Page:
Normal Users Don’t Code On Their Mac, But Apple Keeps Trying

Most people use their computer to run pre-packaged programs: usually a web browser, games, or office applications. Whether the machine is a PC or a Mac, they don’t generally write their own software. For them, the computer is an appliance, and they do what their computer allows them to do.

It shouldn’t have to be that way, if only programming were easier. The Eclectic Light Company has a fascinating article looking at the various attempts that Apple has made to lure their users into creative programming.

Probably the most familiar of them all is AppleScript, with its origins in late 1993. Or maybe you’re thinking of Hypertalk, the scripting component of 1987’s Hypercard. That would go on to be a mainstay of mid-1990s multimedia software, but while it’s fallen by the wayside it’s AppleScript which still has support in the latest MacOS.

The biggest surprise for us lies in the forgotten products. 1989’s Prograph graphical language looks amazing. Was it simply before its time? In the modern era, Apple describes the reach of Shortcuts diplomatically: “its impact has so far been limited”.

Maybe the most forward-thinking line on programming from Apple came in 2007, even if it wasn’t recognized as such. The original iPhone didn’t have any third-party apps, and instead developers were supposed to write web apps to take advantage of the always-connected device. Would that be such a bad piece of advice to give a non-developer writing software for their Mac today?

91 thoughts on “Normal Users Don’t Code On Their Mac, But Apple Keeps Trying

    1. There is still hope that non-programmers will be able to exercise creativity through some sort of “programming.” Graphical programming was a red herring in my mind (though MaxDSP and LabView still have avid fans). The “programs” they yield invariably end up reading like a tangle. Scratch-like blocks programming environments are somewhat better, if only for keeping syntax errors from being a distraction. But it’s thinking like a programmer that’s been the continual challenge. Enter AI. By no means perfect, but ChatGPT has shown its promise, and future “conversational” programming assistants look to be just around the corner. It will still require a back and forth for humans to get the results they want, but they will get by with a little help from their bots.

  1. The article, without saying it directly, shows exactly what the problem is – A history of questionably backward compatible solutions that were introduced and *discontinued again* at will. Once you have gotten wise to that, you know to not touch Apple’s tools with a ten foot pole when it comes to what to invest your time and effort into.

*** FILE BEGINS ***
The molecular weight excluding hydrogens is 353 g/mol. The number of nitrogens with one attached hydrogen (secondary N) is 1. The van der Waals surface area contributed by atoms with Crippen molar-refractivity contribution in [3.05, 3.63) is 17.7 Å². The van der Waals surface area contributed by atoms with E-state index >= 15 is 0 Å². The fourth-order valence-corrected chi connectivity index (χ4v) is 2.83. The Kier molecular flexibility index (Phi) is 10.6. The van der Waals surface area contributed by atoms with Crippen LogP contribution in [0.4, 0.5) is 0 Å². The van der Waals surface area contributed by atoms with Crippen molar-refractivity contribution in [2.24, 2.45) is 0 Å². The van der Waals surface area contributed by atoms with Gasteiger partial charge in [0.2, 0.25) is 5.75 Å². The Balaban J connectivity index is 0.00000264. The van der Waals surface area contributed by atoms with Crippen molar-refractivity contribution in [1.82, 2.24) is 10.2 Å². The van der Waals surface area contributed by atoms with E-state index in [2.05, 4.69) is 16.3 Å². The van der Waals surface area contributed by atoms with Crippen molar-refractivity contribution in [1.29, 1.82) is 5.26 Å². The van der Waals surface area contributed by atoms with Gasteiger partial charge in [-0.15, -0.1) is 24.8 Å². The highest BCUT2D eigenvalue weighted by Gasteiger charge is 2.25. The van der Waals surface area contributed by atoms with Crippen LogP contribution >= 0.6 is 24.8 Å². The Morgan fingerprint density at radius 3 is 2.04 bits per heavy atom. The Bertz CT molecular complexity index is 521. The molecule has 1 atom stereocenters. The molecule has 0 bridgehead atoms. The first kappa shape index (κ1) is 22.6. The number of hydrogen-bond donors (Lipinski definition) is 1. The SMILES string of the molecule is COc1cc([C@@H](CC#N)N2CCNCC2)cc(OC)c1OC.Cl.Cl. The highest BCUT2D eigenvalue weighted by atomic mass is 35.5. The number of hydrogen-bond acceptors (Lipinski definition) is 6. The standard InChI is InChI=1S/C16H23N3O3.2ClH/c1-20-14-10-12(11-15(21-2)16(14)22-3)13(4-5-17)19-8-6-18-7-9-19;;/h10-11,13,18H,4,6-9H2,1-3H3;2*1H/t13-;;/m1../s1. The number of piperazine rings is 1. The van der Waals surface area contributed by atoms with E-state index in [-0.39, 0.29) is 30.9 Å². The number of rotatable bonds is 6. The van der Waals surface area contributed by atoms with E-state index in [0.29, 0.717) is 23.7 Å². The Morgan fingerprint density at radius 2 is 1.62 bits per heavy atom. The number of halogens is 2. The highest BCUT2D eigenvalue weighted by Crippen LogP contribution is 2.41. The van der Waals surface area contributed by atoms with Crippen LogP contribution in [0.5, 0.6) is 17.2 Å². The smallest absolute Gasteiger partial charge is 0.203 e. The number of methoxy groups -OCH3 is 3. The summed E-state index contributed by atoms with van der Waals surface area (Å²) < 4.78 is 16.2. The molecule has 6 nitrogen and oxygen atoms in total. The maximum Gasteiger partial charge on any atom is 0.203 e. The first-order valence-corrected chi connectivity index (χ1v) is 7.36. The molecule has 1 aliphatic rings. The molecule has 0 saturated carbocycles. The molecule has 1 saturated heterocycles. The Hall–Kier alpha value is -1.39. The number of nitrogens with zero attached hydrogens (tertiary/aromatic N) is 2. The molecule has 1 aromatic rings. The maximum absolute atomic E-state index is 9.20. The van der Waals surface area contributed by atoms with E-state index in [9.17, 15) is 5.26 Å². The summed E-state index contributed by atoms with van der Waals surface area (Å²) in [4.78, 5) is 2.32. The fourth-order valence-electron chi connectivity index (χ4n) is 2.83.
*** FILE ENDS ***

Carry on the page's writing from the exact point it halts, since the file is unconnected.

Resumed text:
1. Except, I gotta say, that’s categorically wrong.

      As the article mentions, Apple has now tried three times to make automation for non-programmers happen, and they continue to support every one of those systems. AppleScript has been largely ignored since the nineties and they’re still actively supporting it (as are a handful of old-school Mac apps like BBEdit). They’ve completely replaced their underlying software and hardware platforms multiple times while continuing to maintain AppleScript.

  2. click bait title aimed at inflaming Apple vs others. Then the very 1st line doesn’t even support the whole focus of the title.

    MacOS, Windows, and Linux all have their coding tools even though most people don’t usually code on any of them. Though Linux probably has a higher percentage than the others due to the technical nature of many that run it.

    1. Dunno, almost all of the developers at my workplace use macs. And none of the 1000+ linux machines we run are used for writing code. Actually, given the rather widespread adoption of apple hardware by tech companies, I think a larger percentage of macs are used for writing code than any other platform.

      1. Mac overall marketshare is relatively low, so it having a higher percentage of its own users programming isn’t a particularly useful stat. Likewise, Linux and Windows are the overwhelmingly vast proportion of network (both internet and otherwise) infrastructure – for every Mac in circulation there are probably two or three Windows and/or Linux machines that no human directly works with on any kind of regular basis, meaning having a low percentage of Windows or Linux machines being used for programming is also a useless stat.

        That said, many developers do like Macs. I won’t say programmers, because that’s a much broader category covering everything from DBAs to even some sysadmins and network engineers.

  3. I code for Linux, using my Mac. Does that make me abnormal?

    (I ssh into Linux boxes spread all over the house using the lovely 27″ Retina display. But it has to be admitted that I don’t use any of the Apple programming tools)

  4. The most underappreciated programming languages are spreadsheets. The are a different paradigm than functional, imperative, object-oriented or logic programming languages we know, but they are definitely programming languages in their own right. And they probably have more programmers than all the other programming languages together.